The Future of Sharing
The culture of cold storage ownership may be coming to an end. CU Boulder has implemented a successful ULT freezer sharing program, UC San Francisco is looking to move many of its samples to an off-site biorepository, and many pharmaceutical and biotech companies have begun to employ both strategies, asking their scientists to share local freezer space for frequently-used samples and to use biorepositories for samples that need to be accessed less frequently.
CU Boulder's website details their ULT freezer sharing program, where researchers can rent freezer space for as little as 25 cents/month. Christina Greever, CU Boulder's Green Labs Program Assistant and Outreach Coordinator, says of the program, "Though the Shared ULT Freezer Program takes some time and effort to administer, we [CU Green Labs] feel that the benefits to the campus far outweigh the costs. The program is tackling culture change by encouraging labs to share their most precious equipment".
Sharing freezer space not only helps reduce energy consumption, but it also reduces waste as well. By not purchasing new equipment, raw materials are not used to create something new, all of the resources that would have been used to run the equipment are not expended, the valuable space that the equipment would have occupied remains open for some other use, and the lab maximizes its economic resources. In addition, the equipment that is being shared is being used to its fullest potential.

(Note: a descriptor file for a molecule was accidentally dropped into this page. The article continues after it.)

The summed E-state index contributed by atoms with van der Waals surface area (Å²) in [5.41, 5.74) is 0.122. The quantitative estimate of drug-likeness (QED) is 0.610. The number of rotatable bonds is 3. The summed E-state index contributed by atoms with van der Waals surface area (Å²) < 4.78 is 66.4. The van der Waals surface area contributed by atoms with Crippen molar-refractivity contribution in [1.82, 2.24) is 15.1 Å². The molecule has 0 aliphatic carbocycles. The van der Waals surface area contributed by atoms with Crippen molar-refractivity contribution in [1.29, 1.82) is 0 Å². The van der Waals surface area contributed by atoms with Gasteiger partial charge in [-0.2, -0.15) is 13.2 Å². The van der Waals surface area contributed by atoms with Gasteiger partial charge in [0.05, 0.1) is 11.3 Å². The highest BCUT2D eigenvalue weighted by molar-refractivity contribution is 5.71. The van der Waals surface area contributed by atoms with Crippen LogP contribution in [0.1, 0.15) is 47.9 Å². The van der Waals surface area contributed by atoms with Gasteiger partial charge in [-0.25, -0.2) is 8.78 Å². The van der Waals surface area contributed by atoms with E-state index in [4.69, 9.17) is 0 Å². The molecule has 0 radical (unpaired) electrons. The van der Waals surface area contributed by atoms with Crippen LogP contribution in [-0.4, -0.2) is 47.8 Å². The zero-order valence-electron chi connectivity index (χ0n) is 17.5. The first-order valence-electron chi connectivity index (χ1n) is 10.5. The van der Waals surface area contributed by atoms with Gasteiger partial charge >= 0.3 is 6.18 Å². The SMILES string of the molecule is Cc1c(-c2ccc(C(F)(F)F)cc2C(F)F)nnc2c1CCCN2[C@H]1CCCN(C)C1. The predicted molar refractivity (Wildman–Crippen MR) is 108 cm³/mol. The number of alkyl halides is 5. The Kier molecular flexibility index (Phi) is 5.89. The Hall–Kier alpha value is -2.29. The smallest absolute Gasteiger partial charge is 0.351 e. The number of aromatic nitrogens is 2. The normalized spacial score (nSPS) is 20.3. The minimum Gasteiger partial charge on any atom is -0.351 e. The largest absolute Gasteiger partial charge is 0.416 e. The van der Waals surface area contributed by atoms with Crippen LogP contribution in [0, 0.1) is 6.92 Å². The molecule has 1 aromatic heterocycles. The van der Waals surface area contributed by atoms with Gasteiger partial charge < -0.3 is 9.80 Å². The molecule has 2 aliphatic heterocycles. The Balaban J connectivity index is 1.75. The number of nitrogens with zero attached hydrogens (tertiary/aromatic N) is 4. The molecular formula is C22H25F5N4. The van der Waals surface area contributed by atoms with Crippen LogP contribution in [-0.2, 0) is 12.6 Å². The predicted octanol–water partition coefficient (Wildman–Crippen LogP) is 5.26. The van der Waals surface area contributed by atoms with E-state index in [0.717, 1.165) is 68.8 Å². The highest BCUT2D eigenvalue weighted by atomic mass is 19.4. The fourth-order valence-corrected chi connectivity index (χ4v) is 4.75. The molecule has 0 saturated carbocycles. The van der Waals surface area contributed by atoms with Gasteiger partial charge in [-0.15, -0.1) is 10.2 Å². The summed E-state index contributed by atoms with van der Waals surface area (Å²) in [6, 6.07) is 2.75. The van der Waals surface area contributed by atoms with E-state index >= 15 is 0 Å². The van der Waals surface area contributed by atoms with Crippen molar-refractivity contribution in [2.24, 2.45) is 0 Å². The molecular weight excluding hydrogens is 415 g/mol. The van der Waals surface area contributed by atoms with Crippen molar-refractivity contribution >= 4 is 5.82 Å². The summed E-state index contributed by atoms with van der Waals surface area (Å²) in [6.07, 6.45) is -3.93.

Sharing cold storage space should not be an innovative best practice. This Freezer Challenge, help make this a standard practice by opening up your (freezer, refrigerator) door to a colleague.
The Most Energy-Efficient Freezer is... A Chest Freezer?!
That's right. The most energy-efficient type of freezer is a chest freezer. Why is that?
There are two main reasons why chest freezers are more efficient:
1. When the door is opened on a chest freezer, all the cold air stays at the bottom of the chest and does not escape (because hot air rises). With upright freezers, cold air is more likely to escape from the bottom during door openings. This means that chest freezers that are used frequently stay colder with less effort from the compressor.
2. Chest freezers are often made out of plastic material and not stainless steel. Stainless steel conducts heat and is a less effective insulator. This is why chest freezers will often consume less than half of the energy of an upright freezer even if neither is being opened.
Does this mean you should switch to a chest freezer? Not necessarily. There are many good reasons why upright freezers are so popular, ergonomics being one of them. But it does mean that if you have a chest freezer - even if it's a really old chest freezer - it's likely using very little energy compared to a new upright model. If it still works, and you're still using it, hang onto it and show it some love for quietly doing its job as efficiently as possible [it's Valentine's Day, we couldn't resist ;)].